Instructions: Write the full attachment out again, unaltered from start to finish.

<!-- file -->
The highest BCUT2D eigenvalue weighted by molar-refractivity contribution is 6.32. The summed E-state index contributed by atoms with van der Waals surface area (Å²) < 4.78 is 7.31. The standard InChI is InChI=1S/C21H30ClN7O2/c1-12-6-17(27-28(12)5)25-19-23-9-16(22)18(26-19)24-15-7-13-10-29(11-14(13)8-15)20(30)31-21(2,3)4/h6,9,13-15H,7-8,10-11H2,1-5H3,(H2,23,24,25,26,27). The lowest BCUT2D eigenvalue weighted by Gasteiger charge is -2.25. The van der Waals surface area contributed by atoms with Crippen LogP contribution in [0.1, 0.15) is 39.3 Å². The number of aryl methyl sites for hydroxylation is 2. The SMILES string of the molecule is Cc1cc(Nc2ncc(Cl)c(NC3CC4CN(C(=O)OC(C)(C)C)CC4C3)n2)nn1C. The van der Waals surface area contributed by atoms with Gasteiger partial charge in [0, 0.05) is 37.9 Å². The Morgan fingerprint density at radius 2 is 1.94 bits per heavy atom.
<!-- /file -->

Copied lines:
The highest BCUT2D eigenvalue weighted by molar-refractivity contribution is 6.32. The summed E-state index contributed by atoms with van der Waals surface area (Å²) < 4.78 is 7.31. The standard InChI is InChI=1S/C21H30ClN7O2/c1-12-6-17(27-28(12)5)25-19-23-9-16(22)18(26-19)24-15-7-13-10-29(11-14(13)8-15)20(30)31-21(2,3)4/h6,9,13-15H,7-8,10-11H2,1-5H3,(H2,23,24,25,26,27). The lowest BCUT2D eigenvalue weighted by Gasteiger charge is -2.25. The van der Waals surface area contributed by atoms with Crippen LogP contribution in [0.1, 0.15) is 39.3 Å². The number of aryl methyl sites for hydroxylation is 2. The SMILES string of the molecule is Cc1cc(Nc2ncc(Cl)c(NC3CC4CN(C(=O)OC(C)(C)C)CC4C3)n2)nn1C. The van der Waals surface area contributed by atoms with Gasteiger partial charge in [0, 0.05) is 37.9 Å². The Morgan fingerprint density at radius 2 is 1.94 bits per heavy atom.